The western meets William S Burroughs in Blueberry, an hallucinogenic experience starring Vincent Cassel as world-weary Marshall Blueberry in the 1870s. Raised by injuns as a teenager, Blueberry's upbringing comes in handy when a group of greedy adventurers cross into Indian territory in search of buried treasure. Caught between his lawman's duty and loyalty to his adopted people, the Marshall finds himself embarking on a drug-fuelled trip into the heart of his own darkness. Looks like the West just swapped wild for weird.
"TWO PARTS BONKERS TO ONE PART BORING"
Sounds pretty cracked, doesn't it? Well that's only the start of this peyote chain-smoking effort that's two parts bonkers to one part boring. "Loosely adapted" from a series of popular French graphic novels, Blueberry combines some action-packed western sequences with lots of druggy references as the Marshall follows his Indian brother Runi (Temuera Morrison) into the depths of his own unconscious while battling a hardened killer (Michael Madsen) and trying to woo love interest Juliette Lewis.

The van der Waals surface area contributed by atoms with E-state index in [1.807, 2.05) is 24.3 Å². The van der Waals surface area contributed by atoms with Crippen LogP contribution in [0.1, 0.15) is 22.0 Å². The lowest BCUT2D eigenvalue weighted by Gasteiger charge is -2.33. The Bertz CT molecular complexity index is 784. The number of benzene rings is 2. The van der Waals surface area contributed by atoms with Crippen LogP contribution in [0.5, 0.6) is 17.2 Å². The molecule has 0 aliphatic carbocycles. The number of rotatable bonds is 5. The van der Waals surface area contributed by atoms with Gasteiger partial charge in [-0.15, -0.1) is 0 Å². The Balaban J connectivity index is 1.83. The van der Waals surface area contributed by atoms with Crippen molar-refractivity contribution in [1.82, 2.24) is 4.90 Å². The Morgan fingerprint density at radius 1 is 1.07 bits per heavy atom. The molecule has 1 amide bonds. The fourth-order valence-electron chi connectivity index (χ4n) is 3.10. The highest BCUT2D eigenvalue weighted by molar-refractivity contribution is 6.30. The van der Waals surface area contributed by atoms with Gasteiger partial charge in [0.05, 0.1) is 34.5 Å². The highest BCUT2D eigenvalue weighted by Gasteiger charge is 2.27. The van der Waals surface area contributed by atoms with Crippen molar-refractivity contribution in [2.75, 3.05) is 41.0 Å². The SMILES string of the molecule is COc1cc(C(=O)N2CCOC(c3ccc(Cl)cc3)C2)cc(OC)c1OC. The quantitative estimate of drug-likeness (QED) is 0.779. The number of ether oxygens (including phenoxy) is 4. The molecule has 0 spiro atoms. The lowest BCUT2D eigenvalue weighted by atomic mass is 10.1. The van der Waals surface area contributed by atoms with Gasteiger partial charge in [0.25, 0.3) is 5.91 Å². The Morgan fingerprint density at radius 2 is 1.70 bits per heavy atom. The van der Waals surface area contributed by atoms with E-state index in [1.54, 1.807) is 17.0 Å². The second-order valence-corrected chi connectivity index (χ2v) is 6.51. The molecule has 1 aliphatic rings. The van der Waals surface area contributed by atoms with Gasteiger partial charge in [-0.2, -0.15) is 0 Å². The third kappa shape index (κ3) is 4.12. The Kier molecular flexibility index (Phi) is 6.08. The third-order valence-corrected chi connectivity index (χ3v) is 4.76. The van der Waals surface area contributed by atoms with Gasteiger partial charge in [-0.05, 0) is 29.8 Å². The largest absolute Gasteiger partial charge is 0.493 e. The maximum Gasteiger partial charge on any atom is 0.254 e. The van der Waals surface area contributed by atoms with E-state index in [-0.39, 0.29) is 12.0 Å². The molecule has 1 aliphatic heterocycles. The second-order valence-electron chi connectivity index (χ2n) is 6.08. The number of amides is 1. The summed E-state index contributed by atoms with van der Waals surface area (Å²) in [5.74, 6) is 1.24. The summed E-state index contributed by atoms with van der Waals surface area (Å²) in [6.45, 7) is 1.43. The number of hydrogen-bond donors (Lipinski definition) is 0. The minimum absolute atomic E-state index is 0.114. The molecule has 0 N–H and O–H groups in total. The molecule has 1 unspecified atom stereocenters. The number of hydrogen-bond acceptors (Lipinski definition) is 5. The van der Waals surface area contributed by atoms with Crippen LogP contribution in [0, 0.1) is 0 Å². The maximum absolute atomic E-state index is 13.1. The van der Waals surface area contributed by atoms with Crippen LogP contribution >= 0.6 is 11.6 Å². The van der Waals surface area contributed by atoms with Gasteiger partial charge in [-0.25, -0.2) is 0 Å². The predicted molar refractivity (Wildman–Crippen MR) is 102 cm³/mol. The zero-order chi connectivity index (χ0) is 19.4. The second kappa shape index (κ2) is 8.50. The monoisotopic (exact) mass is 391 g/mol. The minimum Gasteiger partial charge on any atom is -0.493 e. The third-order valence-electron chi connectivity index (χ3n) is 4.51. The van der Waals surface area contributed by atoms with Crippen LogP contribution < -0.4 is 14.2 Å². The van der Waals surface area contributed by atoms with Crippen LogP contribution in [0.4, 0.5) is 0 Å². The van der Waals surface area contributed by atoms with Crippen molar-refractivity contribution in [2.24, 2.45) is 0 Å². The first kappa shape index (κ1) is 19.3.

Forget The Missing, this is The Totally Lost. As Cassel learns the ways of the spirits, eagles soar, peyote triggers demented visions, and wise old injuns mutter metaphysical nonsense like "If one day you decide to know yourself, you'll have to choose the warrior's path".
Director Jan Kounen (responsible for the equally offbeat splatter movie heist flick Dobermann) is definitely going out on a limb here, but he manages to keep things lively with some cult casting - including Ernest Borgnine as a wheelchair-bound sheriff whose rig is packed full of sawn-off shotguns.
The finale owes more to Tron or The Lawnmower Man than any western John Ford would recognise, with Blueberry sucking down some hardcore hallucinogens to battle his nemesis in the dream world. As centipedes, insect larvae, beetles, snakes, and scorpions morph into a psychedelic head-trip of CGI graphics, this is one movie that should definitely not be ingested without medical supervision.